freud: revolutionized psychoanalysis but had little science to back it up

In the selection “Medusa’s Head,” psychoanalyst Sigmund Freud fleshes out his interpretation of the mythological image as a deep-seated sexual issue, stemming from the human fear of their mother’s genitals devouring their own. In his analysis of the metaphorical representation of female genitalia, Freud sheds light onto the paradox of heterosexual male desire – a force which is both terrifying and undeniably attractive. Despite the comical effects and his persuasive argumentation, Freud’s assertions ultimately fail to explain the complexities of human sexual relations, as they gravitate around an ignorant male view of women’s sexuality.

For Freud, sex is attached to an unspoken, irrational fear of castration, where the vagina represents a vortex of simultaneous pleasure and horror. In the style of third person narrative, Freud creates a situation where the “other” is identified – in this case, the body of the female, represented by Medusa’s decapitated head is the center of alterity through the mystification of female sensuality. Instead of exploring the idea of its multiple possibilities, Freud articulates one, monolithic, uniform kind of female sexuality. From this position, Freud is failing to substantiate his arguments, as they are clearly seen to stem from impossible fears, and a blatant lack of understanding the fairer sex.

Mystifying the organs of female sexuality have both an amusing and a maddening effect – Freud attaches the fear of castration in sex to a boy’s glimpse of his own mother’s vagina. Yet where does this fear originate? Freud lacks an explanation for how anyone would even associate sexual pleasure with the possibility of losing one’s penis. Perhaps the most absurd tenet of his interpretation of Medusa is the idea that the snakes in her hair are “a confirmation of of the technical rule according to which a multiplication of penis symbols signifies castration.” The only technical rule which could be applied to Freud’s argumentation is that he defies every epistemological convention.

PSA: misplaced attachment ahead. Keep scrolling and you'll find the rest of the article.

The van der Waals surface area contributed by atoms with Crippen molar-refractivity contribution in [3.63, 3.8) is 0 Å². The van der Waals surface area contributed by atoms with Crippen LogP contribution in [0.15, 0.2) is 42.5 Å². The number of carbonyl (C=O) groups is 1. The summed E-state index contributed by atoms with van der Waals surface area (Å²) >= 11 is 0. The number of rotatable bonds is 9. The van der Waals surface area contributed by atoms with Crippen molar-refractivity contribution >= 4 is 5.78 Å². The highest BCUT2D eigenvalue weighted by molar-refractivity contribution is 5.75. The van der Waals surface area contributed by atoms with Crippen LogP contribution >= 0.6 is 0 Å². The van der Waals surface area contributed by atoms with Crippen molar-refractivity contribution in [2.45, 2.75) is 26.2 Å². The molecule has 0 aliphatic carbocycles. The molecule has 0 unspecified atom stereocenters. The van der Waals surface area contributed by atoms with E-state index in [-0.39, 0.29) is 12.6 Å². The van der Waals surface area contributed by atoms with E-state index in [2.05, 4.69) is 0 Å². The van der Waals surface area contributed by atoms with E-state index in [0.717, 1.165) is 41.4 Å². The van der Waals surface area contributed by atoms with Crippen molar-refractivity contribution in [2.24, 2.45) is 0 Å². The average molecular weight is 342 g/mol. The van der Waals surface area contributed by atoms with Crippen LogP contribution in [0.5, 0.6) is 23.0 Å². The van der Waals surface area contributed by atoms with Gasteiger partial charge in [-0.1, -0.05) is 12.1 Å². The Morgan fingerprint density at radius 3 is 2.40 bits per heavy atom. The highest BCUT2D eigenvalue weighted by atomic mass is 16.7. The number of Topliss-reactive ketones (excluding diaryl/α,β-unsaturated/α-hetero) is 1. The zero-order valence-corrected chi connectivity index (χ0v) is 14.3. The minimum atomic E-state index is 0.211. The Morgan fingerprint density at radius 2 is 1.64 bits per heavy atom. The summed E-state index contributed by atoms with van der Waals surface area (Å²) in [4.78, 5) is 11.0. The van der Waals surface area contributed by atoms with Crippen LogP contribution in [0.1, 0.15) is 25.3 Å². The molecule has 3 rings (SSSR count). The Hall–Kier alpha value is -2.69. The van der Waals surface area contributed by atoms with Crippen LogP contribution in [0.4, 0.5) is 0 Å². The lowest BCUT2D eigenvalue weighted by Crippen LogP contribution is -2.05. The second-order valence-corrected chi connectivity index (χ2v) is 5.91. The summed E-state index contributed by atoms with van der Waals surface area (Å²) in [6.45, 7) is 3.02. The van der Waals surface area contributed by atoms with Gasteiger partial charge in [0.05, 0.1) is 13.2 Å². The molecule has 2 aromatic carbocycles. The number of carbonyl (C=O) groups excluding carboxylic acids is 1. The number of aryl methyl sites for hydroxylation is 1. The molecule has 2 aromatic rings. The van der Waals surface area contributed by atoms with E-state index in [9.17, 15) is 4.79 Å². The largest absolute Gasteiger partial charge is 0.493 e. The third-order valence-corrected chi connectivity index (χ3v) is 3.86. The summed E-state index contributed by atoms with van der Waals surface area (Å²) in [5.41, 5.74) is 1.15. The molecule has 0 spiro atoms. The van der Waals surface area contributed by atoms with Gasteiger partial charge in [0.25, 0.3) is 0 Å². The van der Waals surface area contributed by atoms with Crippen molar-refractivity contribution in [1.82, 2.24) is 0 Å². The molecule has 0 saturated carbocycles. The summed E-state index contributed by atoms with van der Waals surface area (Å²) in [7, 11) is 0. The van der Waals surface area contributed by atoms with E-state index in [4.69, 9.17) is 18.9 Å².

In short, Freud lacks understanding in the issue of sex – particularly of the female persuasion. However, his interpretation of the myth of Medusa and her sexual evaluations brings another, more philosophical issue to the surface. It is the displacement of social values which creates a dichotomy of sensuality: the ignorance towards the female body and its responses to sexual desire in turn becomes a symbol of both desire and fear, and even possibly hatred. According to Freud, the sight of Medusa’s head (and therefore the sapphic images associated with it) makes the man “stiff with terror…” yet at the same time “offers consolations… he is still in possession of a penis, and the stiffening reassures him of the fact.” This line is particularly absurd, since the spectator has an erection, how could he have ever feared for the loss of his member?

Ergo, Freud’s exploration of female sexuality through the literal and figurative interpretations of power in the myth of Medusa creates more ignorance on the topic instead of clarifying it. Even in this short selection, an envious, fearful misogyny resonates in this analysis. It is perhaps due to the social repression of women at this time in history that causes them to be “othered” to the point of being recognized as either a symbol of sexual desire, fear of castration, or both.